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Do you have any links to stories from a reputable source about any malware that harvests plaintext passwords from emails?

I do tech support and every once in a while one of my clients will send me some password in plaintext via email. I want to write an educative response to use in such cases but I need it to be based on clear, easy to grasp evidence.

I thought that finding references about malware that harvests plaintext passwords from your emails would be easy, but 30 minutes later and I still haven't found even one example of a malware that does this.

  • Well, if you can't find examples of it happening, maybe malware stealing passwords from e-mail is not a common problem? Try explaining your customers that e-mail passes through various systems (ISP, government, etc) and all of those can read the contents of the e-mail. So they should never include any sensitive information in email. – Securist Oct 25 '18 at 12:33
  • @Securist there are lots of examples. Simple scripts (or the search bar) are used, so there is not going to be named, packaged toolsets to do it (except the one in my answer below) – schroeder Oct 25 '18 at 13:30
  • Requests for tools are off-topic, but the requests for examples of methods are on-topic. – schroeder Oct 26 '18 at 12:20
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The problem for you finding an example is that it is not going to be malware. Malware will help gain access to emails, but once you gain access, you just need a simple script to look for keywords. Or, the search function of the email client.

So, you will end up with tools (not malware) like this:

https://github.com/dafthack/MailSniper

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Providing passwords in plaintext is the foul itself.

This is why the only time you're supposed to be entering them in plaintext, they're almost always masked with '****' or '••••'. And then when they're stored, they're almost always stored as a hash or encrypted so that if someone gains access to the database, they simply can't read the plaintext values.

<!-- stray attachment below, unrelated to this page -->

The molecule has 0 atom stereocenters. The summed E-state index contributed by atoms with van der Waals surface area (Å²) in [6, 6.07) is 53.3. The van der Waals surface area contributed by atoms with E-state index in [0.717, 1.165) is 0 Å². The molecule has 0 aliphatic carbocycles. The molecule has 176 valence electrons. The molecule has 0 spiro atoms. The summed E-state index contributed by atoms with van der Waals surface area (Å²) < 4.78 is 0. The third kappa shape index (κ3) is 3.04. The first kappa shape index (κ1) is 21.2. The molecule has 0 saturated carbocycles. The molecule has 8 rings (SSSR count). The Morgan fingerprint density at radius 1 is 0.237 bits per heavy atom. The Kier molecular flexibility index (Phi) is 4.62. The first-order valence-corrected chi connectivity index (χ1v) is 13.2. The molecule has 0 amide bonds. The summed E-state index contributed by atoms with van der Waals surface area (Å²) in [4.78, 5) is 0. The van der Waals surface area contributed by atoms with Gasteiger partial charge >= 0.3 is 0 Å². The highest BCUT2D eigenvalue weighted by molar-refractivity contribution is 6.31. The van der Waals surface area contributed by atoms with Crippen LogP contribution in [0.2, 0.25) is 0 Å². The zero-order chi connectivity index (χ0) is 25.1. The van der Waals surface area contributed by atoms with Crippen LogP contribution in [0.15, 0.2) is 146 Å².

You could also explain that emails are inherently unencrypted so anyone intercepting the email will be able to see the password. There are ways to encrypt email (x509 certs, etc.) but this is more the exception rather than the rule.

Significant steps are taken by legitimate software to try and prevent the plaintext exposure of passwords. The point is, you don't need malware on a system for plaintext passwords sent via email to be a huge foul.

  • 2
    The OP wants to devise a clear, non-technical explanation of why it is a foul. Explaining server-side password storage is not "easy-to-grasp" (even for a lot of programmers). That fact that it is stored on every email server in the chain is a nice example, though. – schroeder Oct 25 '18 at 15:07
  • My point was that what he asked for was irrelevant to the problem. The fact that there are keyloggers, screen scrapers, or file parsers that specifically look for ascii strings that might be plaintext passwords is not the problem. Those tools simply represent the exploitation of the problem that people leave 'secrets' open and in non-secret form. If you need to explain in layman's terms, that might be an option. Providing a link to a program that purports to do something without understanding how it works is like buying snake-oil because the salesmen claims it cures all ailments. – thepip3r Oct 25 '18 at 15:21

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